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Ocean Water: Optics

Diagram of light zone

Most of the organisms in the ocean depend on sunlight. Plants and bacteria, such as kelp, seagrass and photosynthetic plankton, use light to make energy through a process called photosynthesis. These are then eaten by larger animals, which are in turn eaten by larger animals and so on. Remember the food chain? Sunlight is the basis (beginning) for this food chain. Sunlight also warms the ocean's surface. This is important because it makes the water warm enough for animals to live in it, and it is a driving force for some currents.

As sunlight enters the ocean, it starts to be absorbed. The ocean can be broken down into three vertical zones based on how much light it receives. The first zone, or euphotic zone, extends from the water's surface to about 50 meters depth, depending on the time of year, the time of day, the clarity (clearness) of the water and the presence of clouds. This is the part of the water column where there is still enough light for plants to photosynthesize. All plankton, kelp forests and seagrass beds are found in the euphotic zone.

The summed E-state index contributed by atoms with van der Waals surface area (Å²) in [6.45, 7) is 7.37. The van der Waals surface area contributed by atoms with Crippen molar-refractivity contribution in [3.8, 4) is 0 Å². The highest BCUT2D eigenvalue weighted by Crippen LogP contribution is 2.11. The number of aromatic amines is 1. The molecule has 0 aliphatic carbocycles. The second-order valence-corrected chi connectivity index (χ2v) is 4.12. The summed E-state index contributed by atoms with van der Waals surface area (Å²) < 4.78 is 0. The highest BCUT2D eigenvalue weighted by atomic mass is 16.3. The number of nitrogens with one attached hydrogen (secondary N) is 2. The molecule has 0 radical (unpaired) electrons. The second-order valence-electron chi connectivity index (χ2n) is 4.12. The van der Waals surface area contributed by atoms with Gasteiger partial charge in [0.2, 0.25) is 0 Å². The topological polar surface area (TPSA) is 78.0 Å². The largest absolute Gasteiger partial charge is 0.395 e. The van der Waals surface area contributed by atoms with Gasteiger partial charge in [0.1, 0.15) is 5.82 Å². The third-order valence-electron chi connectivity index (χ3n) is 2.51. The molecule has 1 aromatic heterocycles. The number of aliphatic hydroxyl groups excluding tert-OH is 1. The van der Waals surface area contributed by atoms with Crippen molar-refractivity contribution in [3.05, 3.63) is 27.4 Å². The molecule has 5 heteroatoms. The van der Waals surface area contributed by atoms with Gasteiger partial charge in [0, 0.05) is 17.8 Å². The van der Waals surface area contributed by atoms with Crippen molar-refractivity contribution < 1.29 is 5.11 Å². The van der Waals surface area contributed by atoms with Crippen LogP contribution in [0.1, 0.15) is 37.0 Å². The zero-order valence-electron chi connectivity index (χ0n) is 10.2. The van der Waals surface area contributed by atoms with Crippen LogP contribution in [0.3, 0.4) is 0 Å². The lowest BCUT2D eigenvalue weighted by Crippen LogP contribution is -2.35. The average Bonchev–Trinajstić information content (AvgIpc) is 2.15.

Bioluminescence sea creature
by E. Widder/ HOBI

The next zone is the dysphotic zone, which extends from about 50 meters, or wherever the euphotic zone ends, to about 1,000 meters. In this zone, there is enough light for organisms to see, but it is too weak for photosynthesis to happen. If we were to venture into the dysphotic zone, we could watch the visible light disappear as we traveled deeper. Once we reached the aphotic zone, there would be no light. This zone extends from about 1,000 meters depth to the ocean bottom. Animals in this zone are rare, but they do exist. Think about the thriving hydrothermal vent communities, which live and prosper without sunlight.

Some animals in the aphotic zone create their own light. This is called bioluminescence.

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